John Lyde Wilson

black and white photograph of John Wilson

John Lyde Wilson. Wikimedia Commons.

(1784-1849)  Wilson was born in Cheraw District to John Wilson and Mary Lyde. He studied law in Baltimore and was admitted to the South Carolina Bar in 1807. ilson married Charlotte Alston and they had two daughters. Charlotte died in 1817, and Wilson married Rebecca Eden and they had three children.

He served four terms in the General Assembly from 1806 to 1817. In 1817 he was elected to the state Senate, where he served until 1822. During his last term he served as president of the Senate for several days until he was elected governor on December 7, 1822.  As governor, Wilson was an ardent advocate of states’ rights. Legislative resolutions during Wilson’s tenure declared that protective tariffs were unconstitutional and that Congress was without authority to tax the citizens of one state to pay for improvements within another. Another accomplishment during his term was the abolishment of the state Court of Equity. He also advocated, unsuccessfully, a more humane revision in laws affecting South Carolina’s black population. Simultaneously, Wilson warned his constituents to guard against antislavery influence in Congress and the northern states, insisting on “a firm determination to resist, at the threshold, every invasion of our domestic tranquility.” Wilson proved less diligent in maintaining the financial records of his office, however, and he was threatened with impeachment for failing to account for his contingent funds in a timely manner.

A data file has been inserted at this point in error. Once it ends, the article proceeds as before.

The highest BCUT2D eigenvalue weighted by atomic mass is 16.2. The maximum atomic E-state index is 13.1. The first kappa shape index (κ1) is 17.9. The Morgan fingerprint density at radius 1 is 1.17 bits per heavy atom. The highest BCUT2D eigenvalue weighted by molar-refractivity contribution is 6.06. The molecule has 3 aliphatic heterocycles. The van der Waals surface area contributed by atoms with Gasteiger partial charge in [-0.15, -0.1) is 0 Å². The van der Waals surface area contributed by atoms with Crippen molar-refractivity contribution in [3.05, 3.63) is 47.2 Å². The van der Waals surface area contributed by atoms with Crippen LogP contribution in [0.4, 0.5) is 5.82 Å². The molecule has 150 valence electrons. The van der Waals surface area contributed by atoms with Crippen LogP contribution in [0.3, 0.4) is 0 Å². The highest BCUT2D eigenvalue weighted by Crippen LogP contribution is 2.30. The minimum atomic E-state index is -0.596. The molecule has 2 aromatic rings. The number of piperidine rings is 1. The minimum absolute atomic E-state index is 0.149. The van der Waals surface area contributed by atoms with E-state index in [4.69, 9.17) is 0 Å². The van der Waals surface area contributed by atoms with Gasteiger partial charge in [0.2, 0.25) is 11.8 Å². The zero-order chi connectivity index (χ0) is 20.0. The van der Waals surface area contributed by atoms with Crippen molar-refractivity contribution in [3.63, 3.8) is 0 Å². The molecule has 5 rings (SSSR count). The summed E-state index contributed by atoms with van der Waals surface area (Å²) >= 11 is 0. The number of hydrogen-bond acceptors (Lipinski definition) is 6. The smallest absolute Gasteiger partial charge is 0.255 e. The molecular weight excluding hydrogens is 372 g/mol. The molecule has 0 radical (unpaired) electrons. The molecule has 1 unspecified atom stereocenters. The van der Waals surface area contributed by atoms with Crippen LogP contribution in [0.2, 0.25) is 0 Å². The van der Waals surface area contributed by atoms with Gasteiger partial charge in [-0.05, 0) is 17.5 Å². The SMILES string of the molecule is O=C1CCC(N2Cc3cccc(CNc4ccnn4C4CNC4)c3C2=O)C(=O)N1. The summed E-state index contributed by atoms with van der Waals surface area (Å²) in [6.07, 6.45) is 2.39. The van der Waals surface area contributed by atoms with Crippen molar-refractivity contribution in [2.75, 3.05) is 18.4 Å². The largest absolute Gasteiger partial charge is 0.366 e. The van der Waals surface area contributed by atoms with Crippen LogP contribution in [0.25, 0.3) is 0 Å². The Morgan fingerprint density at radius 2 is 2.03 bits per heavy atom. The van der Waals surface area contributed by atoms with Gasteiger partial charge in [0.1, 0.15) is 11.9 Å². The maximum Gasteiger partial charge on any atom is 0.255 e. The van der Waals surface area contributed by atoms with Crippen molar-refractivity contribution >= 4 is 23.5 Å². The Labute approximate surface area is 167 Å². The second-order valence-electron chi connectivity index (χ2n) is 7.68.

Wilson served in the Senate from 1826 to 1829. Afterward he retired from public office to concentrate and published Code of Honor: or Rules for the Government of Principals and Seconds in Duelling that addressed such topics as responses to insults, appropriate time between an insult and the duel, weapons, paces, roles of a participant’s “second,” and even the wording to be used.